There were of course exceptions. “There’s not lots of quantity everywhere,” emphasized Philibert Perrin, of Château Carbonnieux, reeling off the calamities in Pessac: “frost, mildew, and dry soil.” Yields were lower than average at L’Evangile—32 hl/ha, due to lots of old vines and also the young vines suffering from the drought. At L’Eglise Clinet yields were 43 hl/ha compared to 47 hl/ha usually, prompting an amusing note on the tasting sheet reading simply, “too few cases,” where other wines from Durantou’s stable were assigned a number. Palmer’s production was down due to mildew, but largely affecting the second wine—the wet spring took its toll on these biodynamic vineyards. At Léoville Poyferré yields were 44 hl/ha vs 48 hl/ha in 2015. “The abundance was in Merlot, not in Cabernet Sauvignon,” clarified owner Didier Cuvelier.
Nonetheless, more châteaux than not are sitting pretty on healthy amounts of 2016. In theory, this should help keep release prices reasonable. “It’s very good for Bordeaux when there’s a vintage with this quality and good quantity,” announced Bernard. “It’s also good for the market, because it will help the château owners find the right price,” he said optimistically, while allowing for the possibility that this might not be the reality by concluding, “I just dream that the price will follow the market.”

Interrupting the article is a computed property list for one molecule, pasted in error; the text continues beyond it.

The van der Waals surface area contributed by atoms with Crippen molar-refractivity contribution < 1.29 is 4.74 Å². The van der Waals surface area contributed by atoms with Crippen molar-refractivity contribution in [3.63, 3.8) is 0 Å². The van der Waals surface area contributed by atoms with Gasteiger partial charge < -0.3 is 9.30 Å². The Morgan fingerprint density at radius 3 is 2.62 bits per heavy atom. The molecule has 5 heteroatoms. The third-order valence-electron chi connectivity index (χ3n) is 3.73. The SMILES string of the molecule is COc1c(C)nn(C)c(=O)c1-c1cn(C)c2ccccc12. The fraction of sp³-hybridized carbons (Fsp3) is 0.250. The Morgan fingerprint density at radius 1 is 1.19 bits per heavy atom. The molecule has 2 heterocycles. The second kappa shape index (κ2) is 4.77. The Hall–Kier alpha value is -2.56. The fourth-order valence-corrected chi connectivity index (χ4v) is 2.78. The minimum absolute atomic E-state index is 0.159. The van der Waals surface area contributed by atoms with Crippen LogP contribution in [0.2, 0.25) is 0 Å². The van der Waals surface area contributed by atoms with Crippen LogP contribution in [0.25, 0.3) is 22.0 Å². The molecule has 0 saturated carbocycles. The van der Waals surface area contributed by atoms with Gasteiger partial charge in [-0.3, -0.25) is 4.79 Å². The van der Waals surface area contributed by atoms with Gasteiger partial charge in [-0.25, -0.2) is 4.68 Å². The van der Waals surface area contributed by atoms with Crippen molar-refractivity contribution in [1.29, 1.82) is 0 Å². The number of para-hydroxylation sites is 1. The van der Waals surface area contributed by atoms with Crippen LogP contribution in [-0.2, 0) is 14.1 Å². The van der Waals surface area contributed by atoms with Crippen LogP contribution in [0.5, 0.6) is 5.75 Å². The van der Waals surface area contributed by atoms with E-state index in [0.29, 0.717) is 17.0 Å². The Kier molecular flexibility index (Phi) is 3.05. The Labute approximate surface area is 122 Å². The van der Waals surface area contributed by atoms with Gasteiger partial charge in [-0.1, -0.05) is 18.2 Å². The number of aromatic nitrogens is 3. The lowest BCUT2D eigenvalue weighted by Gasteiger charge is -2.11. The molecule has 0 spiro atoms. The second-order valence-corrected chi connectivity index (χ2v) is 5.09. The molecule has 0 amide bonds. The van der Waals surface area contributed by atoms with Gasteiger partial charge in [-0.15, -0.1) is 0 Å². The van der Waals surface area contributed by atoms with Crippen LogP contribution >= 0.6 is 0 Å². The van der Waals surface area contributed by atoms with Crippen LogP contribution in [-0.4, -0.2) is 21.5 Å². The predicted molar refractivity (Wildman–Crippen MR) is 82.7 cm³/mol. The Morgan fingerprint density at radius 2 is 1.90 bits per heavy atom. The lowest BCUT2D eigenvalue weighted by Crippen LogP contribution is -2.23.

How much is too much?
Audebert is hopeful, asserting that “Anyone who is intelligent will make their margins on the volume not on the prices.” He continued, eminently rationally, “If the prices stay more or less the same when the quality is even better, everyone will be content,” concluding “things seem quite measured so far.” Bernard agreed that volume will help, saying, “When you have low quantity it is very easy to make a mistake with the price.” One story on the Bordeaux grapevine was that some châteaux who made such “mistakes” last year will release their wines early, and at the same price as the 2015, in a bid to prove themselves reasonable.
I am not so sure: I didn’t speak to a single producer who was not open about the fact they were intending to increase their price on 2015. They were visibly boosted by the interest in their wines, receiving more visitors than for several years. Some 6,500 people registered for the Union des Grands Crus de Bordeaux tastings compared to 4,500 last year (the largest number hailed from France, then China, with the UK third, Germany fourth, and the USA in fifth). “I’ve traveled to Asia and the USA already this year and the interest is very wide,” confirmed Mathieu Chadronnier, managing director of négociant CVBG.